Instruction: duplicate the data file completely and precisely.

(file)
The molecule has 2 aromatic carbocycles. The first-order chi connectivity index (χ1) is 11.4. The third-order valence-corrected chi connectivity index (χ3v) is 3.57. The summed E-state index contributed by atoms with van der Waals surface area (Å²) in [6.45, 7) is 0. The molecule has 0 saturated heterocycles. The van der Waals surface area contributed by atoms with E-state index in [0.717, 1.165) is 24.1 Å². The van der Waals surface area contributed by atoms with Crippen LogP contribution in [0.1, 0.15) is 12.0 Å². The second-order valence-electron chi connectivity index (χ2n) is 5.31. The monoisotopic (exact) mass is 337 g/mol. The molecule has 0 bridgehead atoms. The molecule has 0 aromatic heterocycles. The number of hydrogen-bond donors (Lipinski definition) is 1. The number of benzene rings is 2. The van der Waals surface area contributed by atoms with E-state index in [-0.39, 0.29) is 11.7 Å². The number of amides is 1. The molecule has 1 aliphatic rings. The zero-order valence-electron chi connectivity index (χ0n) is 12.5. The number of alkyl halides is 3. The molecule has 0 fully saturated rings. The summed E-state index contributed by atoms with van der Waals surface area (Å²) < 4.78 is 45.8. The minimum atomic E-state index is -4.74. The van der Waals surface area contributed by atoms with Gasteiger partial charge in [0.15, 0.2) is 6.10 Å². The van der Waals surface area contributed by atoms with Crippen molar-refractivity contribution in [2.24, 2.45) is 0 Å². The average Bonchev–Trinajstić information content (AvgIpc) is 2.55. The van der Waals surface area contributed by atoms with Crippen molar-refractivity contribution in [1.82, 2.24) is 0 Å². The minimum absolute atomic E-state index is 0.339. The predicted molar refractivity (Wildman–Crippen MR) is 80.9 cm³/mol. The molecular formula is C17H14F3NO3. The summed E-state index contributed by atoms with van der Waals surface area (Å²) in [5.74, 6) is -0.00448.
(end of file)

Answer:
The molecule has 2 aromatic carbocycles. The first-order chi connectivity index (χ1) is 11.4. The third-order valence-corrected chi connectivity index (χ3v) is 3.57. The summed E-state index contributed by atoms with van der Waals surface area (Å²) in [6.45, 7) is 0. The molecule has 0 saturated heterocycles. The van der Waals surface area contributed by atoms with E-state index in [0.717, 1.165) is 24.1 Å². The van der Waals surface area contributed by atoms with Crippen LogP contribution in [0.1, 0.15) is 12.0 Å². The second-order valence-electron chi connectivity index (χ2n) is 5.31. The monoisotopic (exact) mass is 337 g/mol. The molecule has 0 bridgehead atoms. The molecule has 0 aromatic heterocycles. The number of hydrogen-bond donors (Lipinski definition) is 1. The number of benzene rings is 2. The van der Waals surface area contributed by atoms with E-state index in [-0.39, 0.29) is 11.7 Å². The number of amides is 1. The molecule has 1 aliphatic rings. The zero-order valence-electron chi connectivity index (χ0n) is 12.5. The number of alkyl halides is 3. The molecule has 0 fully saturated rings. The summed E-state index contributed by atoms with van der Waals surface area (Å²) < 4.78 is 45.8. The minimum atomic E-state index is -4.74. The van der Waals surface area contributed by atoms with Gasteiger partial charge in [0.15, 0.2) is 6.10 Å². The van der Waals surface area contributed by atoms with Crippen molar-refractivity contribution in [2.24, 2.45) is 0 Å². The average Bonchev–Trinajstić information content (AvgIpc) is 2.55. The van der Waals surface area contributed by atoms with Crippen molar-refractivity contribution in [1.82, 2.24) is 0 Å². The minimum absolute atomic E-state index is 0.339. The predicted molar refractivity (Wildman–Crippen MR) is 80.9 cm³/mol. The molecular formula is C17H14F3NO3. The summed E-state index contributed by atoms with van der Waals surface area (Å²) in [5.74, 6) is -0.00448.